Nirenstein, a former Italian parliament member, is an official member of Rome's Jewish community council. In addition, only two months ago she competed for the position of president of the Italian capital's Jewish community, but lost.
Although Nirenstein will have to give up her Italian citizenship if the appointment is approved, many are asking who will she really represent as ambassador – Rome's Jews or Israel?
Many Jews in Rome have voiced concerns of physical harm following the decision. "Netanyahu has turned us into a fifth column in our country," one Jewish official said in a closed forum. "If a former Italian parliament member, a Jew, becomes Israel's ambassador, it basically means that we recognize the fact that each of us, and every store we own, is in fact Israeli. People will think we have dual loyalty, and this holds disastrous consequences."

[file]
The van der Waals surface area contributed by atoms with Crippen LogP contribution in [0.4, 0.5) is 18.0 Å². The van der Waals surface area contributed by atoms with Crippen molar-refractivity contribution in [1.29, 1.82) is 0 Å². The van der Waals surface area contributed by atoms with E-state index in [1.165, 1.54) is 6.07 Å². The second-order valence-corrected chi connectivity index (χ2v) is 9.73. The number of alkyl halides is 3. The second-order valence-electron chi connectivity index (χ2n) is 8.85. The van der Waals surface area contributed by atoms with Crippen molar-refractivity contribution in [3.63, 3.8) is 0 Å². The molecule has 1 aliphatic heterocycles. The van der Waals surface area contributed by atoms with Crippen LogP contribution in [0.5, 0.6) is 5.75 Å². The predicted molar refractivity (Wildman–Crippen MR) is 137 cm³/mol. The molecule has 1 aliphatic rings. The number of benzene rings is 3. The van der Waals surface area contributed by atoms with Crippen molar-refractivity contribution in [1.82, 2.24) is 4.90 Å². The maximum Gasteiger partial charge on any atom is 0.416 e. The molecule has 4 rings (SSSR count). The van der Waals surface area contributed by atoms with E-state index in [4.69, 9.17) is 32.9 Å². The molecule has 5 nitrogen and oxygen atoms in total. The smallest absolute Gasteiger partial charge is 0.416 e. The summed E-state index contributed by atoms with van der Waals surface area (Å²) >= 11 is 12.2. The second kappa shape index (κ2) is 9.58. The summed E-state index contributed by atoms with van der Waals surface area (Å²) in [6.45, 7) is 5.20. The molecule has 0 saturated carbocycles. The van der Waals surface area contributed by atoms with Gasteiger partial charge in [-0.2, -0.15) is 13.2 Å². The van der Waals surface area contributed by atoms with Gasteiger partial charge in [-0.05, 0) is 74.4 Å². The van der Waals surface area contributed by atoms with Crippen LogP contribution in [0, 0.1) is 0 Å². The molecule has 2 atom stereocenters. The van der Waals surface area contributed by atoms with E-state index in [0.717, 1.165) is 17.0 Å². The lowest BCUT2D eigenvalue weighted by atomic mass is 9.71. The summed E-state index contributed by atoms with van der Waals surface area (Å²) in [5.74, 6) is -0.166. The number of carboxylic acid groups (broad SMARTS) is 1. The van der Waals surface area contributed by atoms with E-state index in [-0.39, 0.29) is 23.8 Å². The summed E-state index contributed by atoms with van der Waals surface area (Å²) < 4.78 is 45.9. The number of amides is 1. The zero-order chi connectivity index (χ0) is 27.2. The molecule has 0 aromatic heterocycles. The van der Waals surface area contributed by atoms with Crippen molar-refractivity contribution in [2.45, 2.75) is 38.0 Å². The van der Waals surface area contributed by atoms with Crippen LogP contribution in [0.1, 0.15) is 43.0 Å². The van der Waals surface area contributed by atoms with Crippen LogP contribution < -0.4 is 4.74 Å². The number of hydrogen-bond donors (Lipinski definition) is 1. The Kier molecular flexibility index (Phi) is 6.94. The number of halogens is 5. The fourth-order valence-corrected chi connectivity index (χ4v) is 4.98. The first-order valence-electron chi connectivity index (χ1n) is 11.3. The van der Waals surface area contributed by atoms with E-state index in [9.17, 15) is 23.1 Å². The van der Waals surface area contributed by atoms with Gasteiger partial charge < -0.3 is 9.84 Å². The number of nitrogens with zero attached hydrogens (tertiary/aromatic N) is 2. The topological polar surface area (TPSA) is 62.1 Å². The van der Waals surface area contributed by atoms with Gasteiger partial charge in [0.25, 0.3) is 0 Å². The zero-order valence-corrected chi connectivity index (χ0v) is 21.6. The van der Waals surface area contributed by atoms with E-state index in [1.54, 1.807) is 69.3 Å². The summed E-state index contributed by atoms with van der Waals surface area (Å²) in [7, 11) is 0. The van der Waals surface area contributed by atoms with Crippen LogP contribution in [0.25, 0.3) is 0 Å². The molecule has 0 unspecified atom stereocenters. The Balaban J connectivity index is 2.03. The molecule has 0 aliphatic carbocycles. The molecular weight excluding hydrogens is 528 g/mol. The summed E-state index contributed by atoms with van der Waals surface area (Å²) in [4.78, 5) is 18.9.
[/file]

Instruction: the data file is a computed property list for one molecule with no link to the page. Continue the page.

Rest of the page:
The Italian press has also been dealing with the issue. The La Stampa daily, which Nirenstein used to work for as a correspondent, addressed the question Jewish identity in the country, focusing on the comments of Rome's Chief Rabbi Riccardo Di Segni. "Fiamma is an excellent journalist, period," the rabbi said, "but I'm concerned there will be problems."
The Rome-based Il Messaggero newspaper chose to focus on Nirenstein's right-wing views.
Italian website Dagospia, which deals with political and social issues in the country, reported that one of Nirenstein's sons serves in the Italian intelligence agency. According to the website, the appointment has created a lot of confusion in the intelligence agency, as under the rules employees are not allowed to have any family ties to foreign diplomats.